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Kneel down behind the bike and look under the saddle, over the top of the seatpost, forward towards the stem. You should be able to see the headset cap atop the stem through ahead of you between the saddle rails, and the nose of the saddle. If the saddle is straight, everything will be symmetrical and the nose of the saddle will line up with the bolt in the headset cap.

To check the bars, roll the front wheel perpendicular against a wall, straddle the rear wheel and push against the back of the saddle with your stomach. This will hold the bike upright and hold everything steady and leave your hands free. Look down and make sure that the frame and front wheel are perfectly lined up (look at the front wheel, and notice if the wheel sticks out more on one side of the top and downtube on one side or the other). Holding the bike in place with your legs around the rear wheel and your hips against the back of the saddle, ake a tape measure and determine the distance from the nose of the saddle to the end of one handlebar end, and then the other. Compare the two measurements, and adjust the stem until they match.
 

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For seats/stems/etc...I usually pick 2 vantage points and line it up relative to those. On a seat, it would be the center of the rear tire and the top tube. I've never had it be more than very slightly (my butt can't tell) incorrect. On the other hand, I'm not picky.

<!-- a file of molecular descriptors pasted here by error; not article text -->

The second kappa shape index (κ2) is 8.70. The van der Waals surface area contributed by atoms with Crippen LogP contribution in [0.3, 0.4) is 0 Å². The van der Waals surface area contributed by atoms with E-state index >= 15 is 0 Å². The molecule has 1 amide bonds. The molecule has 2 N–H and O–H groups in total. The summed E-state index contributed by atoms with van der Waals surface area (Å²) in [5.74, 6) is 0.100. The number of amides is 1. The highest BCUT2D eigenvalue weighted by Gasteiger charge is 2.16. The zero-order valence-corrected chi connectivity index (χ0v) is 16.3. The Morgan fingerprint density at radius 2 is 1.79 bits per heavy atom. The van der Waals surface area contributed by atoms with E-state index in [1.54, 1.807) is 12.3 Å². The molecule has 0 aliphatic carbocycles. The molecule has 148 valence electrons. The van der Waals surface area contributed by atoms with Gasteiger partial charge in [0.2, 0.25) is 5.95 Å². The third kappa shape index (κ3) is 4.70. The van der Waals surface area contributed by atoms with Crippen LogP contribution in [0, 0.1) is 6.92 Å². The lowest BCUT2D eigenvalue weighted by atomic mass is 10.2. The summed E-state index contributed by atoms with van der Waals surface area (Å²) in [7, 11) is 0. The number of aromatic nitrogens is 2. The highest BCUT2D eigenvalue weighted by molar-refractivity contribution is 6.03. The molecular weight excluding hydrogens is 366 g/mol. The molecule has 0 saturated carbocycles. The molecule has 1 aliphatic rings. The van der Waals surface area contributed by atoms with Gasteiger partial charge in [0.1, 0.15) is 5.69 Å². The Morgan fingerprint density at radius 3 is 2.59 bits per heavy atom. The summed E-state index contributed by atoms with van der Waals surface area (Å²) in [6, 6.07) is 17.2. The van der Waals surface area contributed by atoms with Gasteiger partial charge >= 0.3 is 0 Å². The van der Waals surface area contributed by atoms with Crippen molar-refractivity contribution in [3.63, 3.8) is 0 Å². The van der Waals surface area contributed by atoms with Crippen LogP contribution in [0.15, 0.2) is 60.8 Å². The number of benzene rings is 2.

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I think you can do a good job using your eye. See pic below. Align the seatpost exactly in the middle of the top tube and then check the seat nose against the other end of the top tube. Notice in my picture, the seatpost is a fuzz off to the right side and thus the saddle looks off slightly to the right side. The problem is my cheap camera viewfinder has a terrible pallalax error with my aperature so I have to guess the corrective angle. :madman:

For the other guys, here's the secret to adjusting your bars. See pic below. Just use a straight edge against your fork legs and look down over the bars. You can look ahead or behind the bars, but behind tends to be less busy with cables, decals, etc so that's how I usually do it. Make sure the straight edge is relatively parallel to the ground and then roll the bike backwards until the spokes just barely start to pinch it to hold it in place. Then you can use both hands up at the handlebars to do your adjustment.